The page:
By Hara Estroff Marano, published on September 2, 2002 - last reviewed on February 8, 2008
For too many American women, the birth of a baby is less the arrival of a bundle of joy than a passage to depression.
Childbirth is an emotionally intense event; mood changes in the days following delivery are particularly common. Up to 85% of new mothers may experience mild postpartum "baby blues" beginning three days after birth. However, they usually resolve on their own within 14 days.
Postpartum depression is a more severe condition that typically begins two to three weeks after delivery and lasts for at least two weeks, sometimes over a year. Approximately 10% to 15% of women in the U.S. suffer from the sometimes debilitating disorder.
Most of them, however, do so in silence. They may be persistently sad or experience mood shifts, crying, feelings of anxiety or of being overwhelmed, inability to sleep, irritability or agitation, and poor appetite. A woman may lose interest in caring for her child.
Despite the prevalence of postpartum depression, it carries risks to the mother, to the child's development and even safety—and to every family member. Nevertheless, it remains a largely hidden disorder.
More than half of women with the disorder do not seek professional help. And for those who visit family doctors the condition is missed up to 50% of the time.
Those most at risk have had a prior depressive episode before pregnancy or a family history of depression. In addition, women who have an unwanted pregnancy, have experienced complicated labor or delivery, who lack social support, or who have experienced some form of major stress such as the death of a loved one are also at increased risk. A woman who suffers depression after the birth of a child is three times more likely to develop depression following a subsequent birth.
Depression at any time reflects the interplay of many factors, and experts believe that postpartum depression similarly results from the complex conjunction of biological and psychosocial factors. Childbirth is a time of hormonal upheaval—and of major psychological adjustment.
Labor and childbirth are accompanied by dramatic changes in estrogen, progesterone, and even the stress hormone cortisol, among others. All of these hormones are known to influence functioning of the nervous system. Yet studies have not demonstrated that normal postpartum shifts in hormones are responsible for pathologic mood changes in women.
At least not by themselves. Experts point to the fact that the postpartum period is a very fragile time of psychological and social reorganization for all women. What's more, it's particularly challenging in U.S. culture, where new mothers are relatively isolated despite a heightened need for social support. Studies show that feelings of isolation and lack of support—from partners, family members, physicians, or friends—are particularly acute among those women who develop postpartum depression.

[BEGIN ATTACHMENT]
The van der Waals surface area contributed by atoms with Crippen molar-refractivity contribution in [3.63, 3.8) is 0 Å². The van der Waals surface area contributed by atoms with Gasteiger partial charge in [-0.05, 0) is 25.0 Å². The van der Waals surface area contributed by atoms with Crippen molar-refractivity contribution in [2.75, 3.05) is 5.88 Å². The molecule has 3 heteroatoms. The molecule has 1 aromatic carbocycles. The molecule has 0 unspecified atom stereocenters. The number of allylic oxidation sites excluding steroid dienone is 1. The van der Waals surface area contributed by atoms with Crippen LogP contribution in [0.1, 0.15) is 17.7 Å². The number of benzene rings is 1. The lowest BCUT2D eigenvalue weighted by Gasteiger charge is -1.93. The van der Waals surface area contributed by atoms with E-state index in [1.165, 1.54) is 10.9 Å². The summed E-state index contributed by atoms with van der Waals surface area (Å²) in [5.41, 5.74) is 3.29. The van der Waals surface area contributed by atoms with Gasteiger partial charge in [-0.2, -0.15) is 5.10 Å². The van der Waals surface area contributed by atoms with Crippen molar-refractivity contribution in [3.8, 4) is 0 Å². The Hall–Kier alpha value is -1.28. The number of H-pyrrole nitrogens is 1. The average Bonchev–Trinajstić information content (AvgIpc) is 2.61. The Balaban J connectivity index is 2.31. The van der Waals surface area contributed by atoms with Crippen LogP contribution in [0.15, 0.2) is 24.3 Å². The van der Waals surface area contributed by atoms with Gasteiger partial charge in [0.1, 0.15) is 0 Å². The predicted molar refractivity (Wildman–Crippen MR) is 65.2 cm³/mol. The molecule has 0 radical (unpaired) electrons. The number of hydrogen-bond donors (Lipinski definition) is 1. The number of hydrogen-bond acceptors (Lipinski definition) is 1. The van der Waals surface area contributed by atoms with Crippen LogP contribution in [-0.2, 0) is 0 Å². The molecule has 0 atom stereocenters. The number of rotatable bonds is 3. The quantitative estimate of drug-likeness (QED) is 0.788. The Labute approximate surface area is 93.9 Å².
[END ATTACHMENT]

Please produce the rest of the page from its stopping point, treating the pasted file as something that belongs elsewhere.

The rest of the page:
For most women, the birth of a child represents a huge change in lifestyle as well as identity. And for anyone in the brand new role of caring for a little stranger so totally dependent of their ministrations, the early days of motherhood challenge anyone's sense of competence.
Maternal depression at any time poses risks to children because it threatens lack of parental responsiveness to children's needs. But postpartum depression is associated with special risks because it can disrupt the establishment of a secure mother-infant bond, which is the cocoon in which infant development takes place. Studies show that maternal depression occurring early in infancy can have enduring effects on a child's nervous system and behavior.
The tragedy of postpartum depression is not simply that it so often goes unrecognized, but that it does so despite the fact that childbirth is the time when women are most likely to seek out medical care.
According to the American College of Obstetricians and Gynecologists, most often new mothers are embarrassed about feeling unhappy at a time when society expects them to feel elated.
The hidden nature of postpartum depression has given Victor J. Pop, M.D., Ph.D., something of a mission. A professor of clinical health psychology at the University of Tilburg in the Netherlands, Dr. Pop has developed a blood test that can help screen women early in pregnancy and identify those who are at risk of developing depression after childbirth.
The Dutch doctor has found that women who test positive for a specific type of thyroid antibody by 12 weeks of gestation are three times more likely than other women to become depressed postpartum. The antibodies, for thyroid peroxidase (TPOAb), indicate an autoimmune thyroid disorder. It's not clear exactly how thyroid disease is linked to depression; but researchers have for some time recognized that activation of the immune system produces states of anxiety and depression.
The test does not identify all women who later exhibit postpartum depression. That's because many factors other than thyroid abnormalities influence development of the disorder. Even in his study of 300 women, those with a past episode of depression or major life trauma were also likely to develop postpartum depression. Still, 14% had the antibody in their blood.
"Especially during the postpartum period, tiredness, sleeping problems, weight loss, and other signs are regarded as related to the night feeding of the baby," says Dr. Pop. "Knowing that a woman has TPOAb may reduce the risk that depression is overlooked."
Treatment for postpartum depression depends on the severity of symptoms. As a first step, doctors usually seek to rule out the presence of thyroid disease or anemia.
The best treatment for postpartum depression is prevention. Research has identified several strategies that can minimize the emotional upheaval of childbirth.